|Imprint of the Hare's back feet in the earth|
|Mr & Mrs Sparrow|
How are you all?
It's been another busy week here chez Countryside Tales. I've finished the last assignment that I needed to do before college breaks up for Christmas (phew), had my last session with the first years before next year (during which I forgot whether it was a mink or a pine marten we were looking at in the ID test I'd put together for them, and then thought a grey partridge was a ptarmigan- it must be time for a holiday) and more or less finished wrapping all the Christmas presents and have sent off all the cards. I spent this morning taking everything out of the kitchen and scrubbing the cupboards and the oven (yuk), washed the sheets and towels, baked some bread, made some profiteroles for later, mucked out L's bedroom, took the dogs and my husband out for a two mile run and listened to the Marsh Tit (see above) sneezing in the hedge.
On Friday, I spent the morning sitting in a freezing concrete barn on a farm near Dorchester listening to talks about cover crops with a bunch of tweed-clad country folk and flat-capped, John-Deere-overalled farmers while staring wistfully at a heater which, despite roaring out an impressive looking yellow flame was about as effective as a chocolate teapot. It was interesting, but the cold meant my mind wandered to a Yellow Hammer who was sitting in a tree just outside the barn along with a gang of sparrows and chaffinches and one or two wagtails. The afternoon was spent in a freezing field looking at cover crops growing and staring in to holes in the ground while being gently rained on. The high point came when a hare shot out from beneath our feet as we walked back to the barn for a hot pasty and revealed his form- something I've never seen before. A Hare's Form is the shallow he digs out of the earth to lay in (see the pics above). Brilliant! I was so taken with it I forgot most of the things I learnt in the morning.
Yesterday, we took Uncle Charles out for tea. He's got this nifty new zimmer frame thing on wheels that folds up when you don't need it and it's helped his getting-about-ness no end. Unfortunately, the carpark was full of pot holes and puddles, which is not a good combination when coupled with Uncle Charles' gung-ho attitude to life and wobbly legs. He set off at terrifically determined pace heading straight for a puddle. Mind the puddle! we yelled, holding our collective breath as he swerved at the last possible second and avoided a dunking. This had the effect of sending him tottering off at such a wonky angle that I covered my eyes with my hands, certain he was going to fall over, but the next second I uncovered them at the sound of his exuberant Ha! in time to witness him narrowly avoiding bouncing off one car and ping-ponging in to another. A few staggers later and he'd regained his balance and was zooming cheerfully on. Oh God his wife breathed in my ear, but quietly, because she's been married to Charles for a long time.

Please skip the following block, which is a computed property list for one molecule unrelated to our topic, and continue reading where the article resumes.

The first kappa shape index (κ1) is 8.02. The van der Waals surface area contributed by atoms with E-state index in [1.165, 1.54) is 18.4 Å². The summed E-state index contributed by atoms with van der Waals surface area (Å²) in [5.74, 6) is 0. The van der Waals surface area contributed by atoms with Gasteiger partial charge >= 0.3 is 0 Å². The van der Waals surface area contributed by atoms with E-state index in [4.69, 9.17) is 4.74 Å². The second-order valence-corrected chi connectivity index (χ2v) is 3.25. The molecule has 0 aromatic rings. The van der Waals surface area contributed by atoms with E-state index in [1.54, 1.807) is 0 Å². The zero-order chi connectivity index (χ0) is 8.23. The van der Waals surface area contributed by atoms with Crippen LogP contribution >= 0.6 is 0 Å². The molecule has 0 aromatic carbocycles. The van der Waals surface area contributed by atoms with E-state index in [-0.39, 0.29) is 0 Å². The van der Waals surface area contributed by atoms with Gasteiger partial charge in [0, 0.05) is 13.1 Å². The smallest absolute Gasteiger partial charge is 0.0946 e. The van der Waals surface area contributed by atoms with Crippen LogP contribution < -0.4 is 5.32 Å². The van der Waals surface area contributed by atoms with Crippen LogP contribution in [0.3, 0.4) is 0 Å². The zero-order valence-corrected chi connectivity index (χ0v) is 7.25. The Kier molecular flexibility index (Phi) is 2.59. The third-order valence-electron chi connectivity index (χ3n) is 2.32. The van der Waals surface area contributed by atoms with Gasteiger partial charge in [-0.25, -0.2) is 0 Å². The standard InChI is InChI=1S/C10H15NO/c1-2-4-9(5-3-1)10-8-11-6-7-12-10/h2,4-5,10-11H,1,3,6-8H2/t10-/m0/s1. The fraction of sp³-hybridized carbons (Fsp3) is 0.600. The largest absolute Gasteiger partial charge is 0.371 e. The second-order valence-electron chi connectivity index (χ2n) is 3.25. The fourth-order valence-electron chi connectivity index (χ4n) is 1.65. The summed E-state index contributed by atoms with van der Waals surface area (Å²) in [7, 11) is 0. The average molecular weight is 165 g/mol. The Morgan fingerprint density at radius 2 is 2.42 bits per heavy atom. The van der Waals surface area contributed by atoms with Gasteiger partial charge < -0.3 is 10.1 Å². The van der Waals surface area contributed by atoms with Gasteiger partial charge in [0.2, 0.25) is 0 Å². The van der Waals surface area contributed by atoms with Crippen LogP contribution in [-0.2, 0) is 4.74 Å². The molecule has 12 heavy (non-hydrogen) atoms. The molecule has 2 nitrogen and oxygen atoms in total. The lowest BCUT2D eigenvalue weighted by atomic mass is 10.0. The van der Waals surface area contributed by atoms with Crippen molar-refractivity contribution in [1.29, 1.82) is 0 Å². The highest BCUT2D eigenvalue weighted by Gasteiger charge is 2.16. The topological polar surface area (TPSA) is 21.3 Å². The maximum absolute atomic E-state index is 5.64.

A nerve-wracking few minutes later (which included crossing a small bridge over a lake), we had made it into the tearooms in one piece and sat down, relieved. The antique hearing-aid boxes were retrieved from a plastic boots bag and scattered liberally across the table and we all set about listening to a story about the time Uncle Charles was in the Arctic (again), swiftly followed by some questions about which bit of Scotland I'm off to next year and would I like his old maps of the Cairngorms? I shouted yes please, choosing to ignore my husband's gentle snorts into his napkin, because the maps will be at least fifty years old. Surely mountains don't change much in fifty years though?
Then we all had a bit more shouty conversation (because the hearing aids don't work) about the time his wife crossed the channel in a long boat and how long it took to get to South Africa just after the war, before moving on to a discussion about the best place to buy printer paper. I plumped for WH Smith, Uncle Charles went for a small shop he's found off Fisherton Street in Salisbury, informing me with a triumphant grin that a ream there cost him £4.80 to my £5. I saw him his £4.80 and raised him an offer of buy two get one free, and then felt bad when he looked a little crest fallen. Finally, we rounded off the afternoon with a debate on which gsm of printer paper we all liked best. I couldn't look at M by this point, and felt, all things considered, that I did rather well to keep a straight face and answer seriously that I had always found 80 gsm to be adequate.
Only twelve days to Christmas! I'm off to decorate our tree, with a little help from T and P.....
Hope you're all well?